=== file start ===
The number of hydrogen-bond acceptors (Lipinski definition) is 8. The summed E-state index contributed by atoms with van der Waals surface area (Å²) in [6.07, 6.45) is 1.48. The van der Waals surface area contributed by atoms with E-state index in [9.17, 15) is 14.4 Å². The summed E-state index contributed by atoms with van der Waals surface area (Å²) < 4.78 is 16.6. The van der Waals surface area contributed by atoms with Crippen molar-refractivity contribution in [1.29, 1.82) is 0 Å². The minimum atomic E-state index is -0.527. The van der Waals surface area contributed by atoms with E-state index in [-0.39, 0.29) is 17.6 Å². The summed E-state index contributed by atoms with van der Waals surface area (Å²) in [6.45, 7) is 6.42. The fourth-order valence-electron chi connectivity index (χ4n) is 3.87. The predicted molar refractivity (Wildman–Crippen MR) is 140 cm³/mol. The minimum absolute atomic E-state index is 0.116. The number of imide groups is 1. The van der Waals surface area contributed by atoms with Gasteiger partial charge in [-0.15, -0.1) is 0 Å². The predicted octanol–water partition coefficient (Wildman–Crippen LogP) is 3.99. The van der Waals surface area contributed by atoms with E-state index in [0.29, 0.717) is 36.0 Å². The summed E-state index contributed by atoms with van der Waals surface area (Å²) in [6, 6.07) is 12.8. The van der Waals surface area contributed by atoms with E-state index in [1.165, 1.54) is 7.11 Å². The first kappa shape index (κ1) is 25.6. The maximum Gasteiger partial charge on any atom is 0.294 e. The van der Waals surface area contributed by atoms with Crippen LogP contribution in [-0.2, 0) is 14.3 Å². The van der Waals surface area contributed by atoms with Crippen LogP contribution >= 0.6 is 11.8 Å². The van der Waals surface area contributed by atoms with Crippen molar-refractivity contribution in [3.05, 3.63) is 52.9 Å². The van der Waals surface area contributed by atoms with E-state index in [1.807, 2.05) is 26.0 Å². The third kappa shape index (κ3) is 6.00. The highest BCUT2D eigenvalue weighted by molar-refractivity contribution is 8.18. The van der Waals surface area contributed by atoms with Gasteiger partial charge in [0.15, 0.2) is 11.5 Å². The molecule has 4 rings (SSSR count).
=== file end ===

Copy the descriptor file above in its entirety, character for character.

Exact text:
The number of hydrogen-bond acceptors (Lipinski definition) is 8. The summed E-state index contributed by atoms with van der Waals surface area (Å²) in [6.07, 6.45) is 1.48. The van der Waals surface area contributed by atoms with E-state index in [9.17, 15) is 14.4 Å². The summed E-state index contributed by atoms with van der Waals surface area (Å²) < 4.78 is 16.6. The van der Waals surface area contributed by atoms with Crippen molar-refractivity contribution in [1.29, 1.82) is 0 Å². The minimum atomic E-state index is -0.527. The van der Waals surface area contributed by atoms with E-state index in [-0.39, 0.29) is 17.6 Å². The summed E-state index contributed by atoms with van der Waals surface area (Å²) in [6.45, 7) is 6.42. The fourth-order valence-electron chi connectivity index (χ4n) is 3.87. The predicted molar refractivity (Wildman–Crippen MR) is 140 cm³/mol. The minimum absolute atomic E-state index is 0.116. The number of imide groups is 1. The van der Waals surface area contributed by atoms with Gasteiger partial charge in [-0.15, -0.1) is 0 Å². The predicted octanol–water partition coefficient (Wildman–Crippen LogP) is 3.99. The van der Waals surface area contributed by atoms with E-state index in [0.29, 0.717) is 36.0 Å². The summed E-state index contributed by atoms with van der Waals surface area (Å²) in [6, 6.07) is 12.8. The van der Waals surface area contributed by atoms with E-state index in [1.165, 1.54) is 7.11 Å². The first kappa shape index (κ1) is 25.6. The maximum Gasteiger partial charge on any atom is 0.294 e. The van der Waals surface area contributed by atoms with Crippen LogP contribution in [-0.2, 0) is 14.3 Å². The van der Waals surface area contributed by atoms with Crippen LogP contribution >= 0.6 is 11.8 Å². The van der Waals surface area contributed by atoms with Crippen molar-refractivity contribution in [3.05, 3.63) is 52.9 Å². The van der Waals surface area contributed by atoms with E-state index in [1.807, 2.05) is 26.0 Å². The third kappa shape index (κ3) is 6.00. The highest BCUT2D eigenvalue weighted by molar-refractivity contribution is 8.18. The van der Waals surface area contributed by atoms with Gasteiger partial charge in [0.15, 0.2) is 11.5 Å². The molecule has 4 rings (SSSR count).